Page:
from the FAS Project on Government Secrecy
Volume 2003, Issue No. 43
May 20, 2003


As nearly two dozen civil liberties, media and public interest organizations have challenged the need for a new Freedom of Information Act exemption for so-called "operational files" of the National Security Agency (NSA), the Senate Armed Services Committee has arranged a briefing to explore the matter.

"NSA needs the FOIA exemption in order to prevent the continued diversion of resources from its SIGINT [signals intelligence] mission," according to a two-page NSA justification for the measure.

But "while the intent behind the proposed exemption -- to avoid wasted effort searching highly classified files that would not be released in any case -- is understandable, the language of the provision is so broad that it could have significant unintended consequences," I argued in a prepared statement for the Armed Services Committee briefing.

Related resources from the National Security Archive are here:

For no good reason, the May 20 briefing, convened by Sen. Wayne Allard (R-CO), is to be held at the Top Secret/Codeword level. Uncleared staff and members of the public are not permitted to attend, and uncleared presenters must leave the secure briefing room following their presentation.


Upon examination of a million and a half pages of publicly accessible documents at the National Archives, reviewers from the Department of Energy found 336 pages containing nuclear weapons-related data that is still classified, according to the latest DOE report to Congress on inadvertent disclosures of classified information.

"The identified documents are in collections belonging to the Department of State and the Department of Defense (Army, Navy, and Joint Staff). The documents were inadvertently declassified and made available to the public during the years from 1995 to 1998 by the Department of State, the Department of Defense, and NARA," the report stated.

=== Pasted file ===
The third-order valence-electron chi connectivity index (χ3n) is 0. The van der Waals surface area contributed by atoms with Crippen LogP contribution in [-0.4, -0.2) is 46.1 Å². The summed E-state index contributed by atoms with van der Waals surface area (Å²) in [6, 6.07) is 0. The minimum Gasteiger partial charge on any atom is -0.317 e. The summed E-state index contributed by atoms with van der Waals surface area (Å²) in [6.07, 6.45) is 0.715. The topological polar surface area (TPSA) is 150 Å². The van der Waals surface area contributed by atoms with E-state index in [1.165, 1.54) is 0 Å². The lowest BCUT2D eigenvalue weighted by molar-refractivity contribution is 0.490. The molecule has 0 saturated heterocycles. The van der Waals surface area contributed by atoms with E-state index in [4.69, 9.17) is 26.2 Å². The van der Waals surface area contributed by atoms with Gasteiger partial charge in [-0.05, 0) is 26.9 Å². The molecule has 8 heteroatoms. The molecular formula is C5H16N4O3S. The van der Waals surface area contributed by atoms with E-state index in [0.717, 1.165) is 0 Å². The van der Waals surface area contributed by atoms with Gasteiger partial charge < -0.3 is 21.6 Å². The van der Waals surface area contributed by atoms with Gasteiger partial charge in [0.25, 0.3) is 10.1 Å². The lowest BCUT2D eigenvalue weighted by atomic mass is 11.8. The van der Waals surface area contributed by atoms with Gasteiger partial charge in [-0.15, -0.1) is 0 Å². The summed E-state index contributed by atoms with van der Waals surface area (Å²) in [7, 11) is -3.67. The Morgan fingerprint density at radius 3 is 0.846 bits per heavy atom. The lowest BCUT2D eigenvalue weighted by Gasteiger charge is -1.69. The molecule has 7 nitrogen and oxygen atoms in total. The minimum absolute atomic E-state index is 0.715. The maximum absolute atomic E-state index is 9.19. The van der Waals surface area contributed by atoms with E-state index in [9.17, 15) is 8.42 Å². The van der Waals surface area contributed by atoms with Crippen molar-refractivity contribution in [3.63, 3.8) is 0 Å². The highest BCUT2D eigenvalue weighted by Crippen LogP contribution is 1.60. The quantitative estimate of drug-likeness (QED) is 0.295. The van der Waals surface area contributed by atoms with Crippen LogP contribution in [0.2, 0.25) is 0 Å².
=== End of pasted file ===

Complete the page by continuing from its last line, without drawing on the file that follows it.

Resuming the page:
The most frequent type of inadvertent disclosure concerned the location of former nuclear weapons storage locations abroad, information that has no proliferation sensitivity. In some cases, however, weapon design information was also discovered.

The Ninth Report on Inadvertent Releases of Restricted Data and Formerly Restricted Data, dated November 2002, was published by the Department of Energy in declassified form on May 19. A copy is posted here:


With controversy over its Total Information Awareness program still fresh, the Defense Advanced Research Projects Agency (DARPA) is embarking on a no less ambitious program to digitally "capture both the user's physical experiences in the world and his or her interactions with other entities in the world."

The DARPA LifeLog program was first reported today by Noah Shachtman in his web log Defense Tech and his related story in Wired News. See "DARPA Wants Your Life Indexable and Searchable":

and "A Spy Machine of DARPA's Dreams":

Further background from DARPA on the LifeLog concept is available here:


Judge Damon Keith of the Sixth Circuit Court of Appeals recently came to broad public attention with his ringing denunciation of secret deportation hearings: "Democracies die behind closed doors."

But (I recently learned) Judge Keith is practically a household name among students of national security law. His landmark ruling in the 1970s that limited government surveillance authority is commonly known as "the Keith case."

Marking his 35th year on the federal bench, Rep. John Conyers paid tribute to Judge Keith in a May 15 statement entered in the Congressional Record and posted here:


Secrecy News is written by Steven Aftergood and published by the Federation of American Scientists.

To SUBSCRIBE to Secrecy News, send an email message to with "subscribe" (without quotes) in the body of the message.

To UNSUBSCRIBE, send a blank email message to

OR email your request to

Secrecy News is archived at: